Seven years ago, Jua Howard was making something of a name for himself in neo-soul circles, crooning in velvety tenor tones reminiscent of Luther Vandross and Donny Hathaway in clubs from New York City to London. Anticipation, his 2007 self-released debut CD of mostly original ballads, was picking up play on smooth-jazz and R&B stations.
Yet Jua, who uses only his first name professionally (it’s Swahili for “sun”), was having second thoughts about his musical direction. “I got tired of what I was doing,” the Chicago-born singer says. “With the neo-soul scene, everything started sounding the same.”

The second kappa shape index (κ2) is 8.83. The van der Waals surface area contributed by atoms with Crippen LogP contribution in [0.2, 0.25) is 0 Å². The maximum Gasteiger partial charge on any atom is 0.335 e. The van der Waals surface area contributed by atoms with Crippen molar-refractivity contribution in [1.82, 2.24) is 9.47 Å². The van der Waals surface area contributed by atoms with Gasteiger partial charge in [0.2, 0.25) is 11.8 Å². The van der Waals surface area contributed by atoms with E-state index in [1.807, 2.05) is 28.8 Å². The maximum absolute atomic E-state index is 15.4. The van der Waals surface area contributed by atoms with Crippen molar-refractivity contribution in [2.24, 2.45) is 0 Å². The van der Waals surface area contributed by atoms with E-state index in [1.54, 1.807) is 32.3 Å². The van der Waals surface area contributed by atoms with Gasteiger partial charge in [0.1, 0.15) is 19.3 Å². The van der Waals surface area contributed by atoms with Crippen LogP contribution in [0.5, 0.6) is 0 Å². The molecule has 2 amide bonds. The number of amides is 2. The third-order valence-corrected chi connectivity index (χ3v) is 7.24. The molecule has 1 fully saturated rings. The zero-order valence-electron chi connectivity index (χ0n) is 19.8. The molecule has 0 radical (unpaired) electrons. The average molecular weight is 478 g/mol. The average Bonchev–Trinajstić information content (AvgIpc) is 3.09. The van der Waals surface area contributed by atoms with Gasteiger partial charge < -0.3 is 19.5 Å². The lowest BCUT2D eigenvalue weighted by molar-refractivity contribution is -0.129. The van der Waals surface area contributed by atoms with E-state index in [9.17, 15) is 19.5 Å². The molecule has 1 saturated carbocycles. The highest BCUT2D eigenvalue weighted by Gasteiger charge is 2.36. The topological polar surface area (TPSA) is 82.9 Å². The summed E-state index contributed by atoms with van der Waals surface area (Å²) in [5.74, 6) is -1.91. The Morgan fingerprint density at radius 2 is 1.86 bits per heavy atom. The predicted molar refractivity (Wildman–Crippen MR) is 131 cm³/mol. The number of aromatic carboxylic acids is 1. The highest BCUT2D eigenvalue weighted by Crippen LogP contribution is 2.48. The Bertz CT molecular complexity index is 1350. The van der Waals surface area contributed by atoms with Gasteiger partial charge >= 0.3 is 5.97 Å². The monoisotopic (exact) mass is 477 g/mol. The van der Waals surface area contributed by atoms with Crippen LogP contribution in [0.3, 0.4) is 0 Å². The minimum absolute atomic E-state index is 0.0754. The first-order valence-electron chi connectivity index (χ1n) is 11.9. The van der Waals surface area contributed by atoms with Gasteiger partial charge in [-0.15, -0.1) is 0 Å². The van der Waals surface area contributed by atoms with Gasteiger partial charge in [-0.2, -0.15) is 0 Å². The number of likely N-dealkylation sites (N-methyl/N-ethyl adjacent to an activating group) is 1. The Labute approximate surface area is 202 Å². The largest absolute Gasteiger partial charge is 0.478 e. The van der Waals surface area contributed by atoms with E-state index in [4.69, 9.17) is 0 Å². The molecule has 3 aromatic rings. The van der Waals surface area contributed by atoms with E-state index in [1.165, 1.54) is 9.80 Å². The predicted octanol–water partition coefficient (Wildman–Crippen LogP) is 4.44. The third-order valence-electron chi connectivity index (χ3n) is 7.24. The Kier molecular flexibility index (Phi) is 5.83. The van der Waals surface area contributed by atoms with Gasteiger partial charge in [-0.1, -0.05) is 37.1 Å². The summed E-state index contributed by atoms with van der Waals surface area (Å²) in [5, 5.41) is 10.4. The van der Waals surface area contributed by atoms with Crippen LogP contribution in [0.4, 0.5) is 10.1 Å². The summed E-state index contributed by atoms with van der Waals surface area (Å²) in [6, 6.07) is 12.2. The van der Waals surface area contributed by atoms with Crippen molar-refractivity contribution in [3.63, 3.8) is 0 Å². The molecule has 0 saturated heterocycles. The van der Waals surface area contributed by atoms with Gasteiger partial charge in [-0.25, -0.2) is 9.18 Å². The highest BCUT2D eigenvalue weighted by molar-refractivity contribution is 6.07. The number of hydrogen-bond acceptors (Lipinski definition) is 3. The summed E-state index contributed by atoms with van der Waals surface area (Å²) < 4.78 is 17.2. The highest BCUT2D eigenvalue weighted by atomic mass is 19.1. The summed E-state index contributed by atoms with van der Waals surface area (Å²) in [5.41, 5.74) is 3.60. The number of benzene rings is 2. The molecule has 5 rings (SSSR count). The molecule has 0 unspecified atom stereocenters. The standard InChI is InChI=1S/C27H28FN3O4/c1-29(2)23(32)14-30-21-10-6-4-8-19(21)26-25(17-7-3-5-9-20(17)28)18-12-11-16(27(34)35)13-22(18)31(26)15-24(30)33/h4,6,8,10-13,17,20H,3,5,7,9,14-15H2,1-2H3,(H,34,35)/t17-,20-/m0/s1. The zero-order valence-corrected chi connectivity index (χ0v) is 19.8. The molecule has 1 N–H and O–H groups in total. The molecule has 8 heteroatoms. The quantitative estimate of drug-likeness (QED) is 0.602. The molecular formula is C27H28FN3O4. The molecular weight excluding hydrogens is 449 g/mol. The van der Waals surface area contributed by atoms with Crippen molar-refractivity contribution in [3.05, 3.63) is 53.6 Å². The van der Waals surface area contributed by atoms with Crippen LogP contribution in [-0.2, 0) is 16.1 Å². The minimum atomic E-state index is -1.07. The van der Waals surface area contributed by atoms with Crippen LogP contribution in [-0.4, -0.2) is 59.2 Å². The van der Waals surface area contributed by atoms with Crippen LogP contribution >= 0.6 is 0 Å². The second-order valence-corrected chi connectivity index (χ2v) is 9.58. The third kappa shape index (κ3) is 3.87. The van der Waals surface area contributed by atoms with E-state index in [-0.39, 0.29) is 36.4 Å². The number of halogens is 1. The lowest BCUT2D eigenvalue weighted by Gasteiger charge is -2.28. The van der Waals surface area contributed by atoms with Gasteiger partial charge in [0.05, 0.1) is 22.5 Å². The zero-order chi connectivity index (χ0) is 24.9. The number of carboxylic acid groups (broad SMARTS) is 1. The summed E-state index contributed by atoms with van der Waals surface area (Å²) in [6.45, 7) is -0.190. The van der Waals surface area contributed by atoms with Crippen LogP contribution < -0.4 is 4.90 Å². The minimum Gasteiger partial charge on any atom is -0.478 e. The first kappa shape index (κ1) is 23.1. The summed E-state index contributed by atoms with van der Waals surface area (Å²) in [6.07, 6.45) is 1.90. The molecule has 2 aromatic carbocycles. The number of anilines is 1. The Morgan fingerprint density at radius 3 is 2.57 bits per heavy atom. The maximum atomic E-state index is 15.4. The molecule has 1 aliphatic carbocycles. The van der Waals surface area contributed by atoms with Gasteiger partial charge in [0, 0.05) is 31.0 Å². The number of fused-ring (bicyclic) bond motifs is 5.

During the summer of 2009, after quitting a nine-to-five job with a nonprofit scholarship program in Washington, D.C., Jua moved to the San Francisco Bay Area and enrolled at Berkeley’s Jazzschool Institute, which is now known as the California Jazz Conservatory. During his year there he became the first recipient of the school’s Mark Murphy Vocal Jazz Scholarship, named for veteran poll-winning singer Murphy. He also studied privately with vocal coach Raz Kennedy, formerly of Bobby McFerrin’s Voicestra.
Currently residing in Raleigh, North Carolina, Jua now emerges as a unique and highly emotive jazz vocal stylist with the remarkable 10-song CD Colors of Life. Produced by Onaje Allan Gumbs, the veteran New York pianist, arranger, and producer noted for his work with Norman Connors, Nat Adderley, Woody Shaw, and many others, the album showcases Jua in the empathetic company of Gumbs on piano and (on one track) Fender Rhodes, guitarist Shan Kenner, bassist Gregory M. Jones, drummer Vince Ector, percussionist Gary Fritz, and tenor and soprano saxophonist Roger Byam.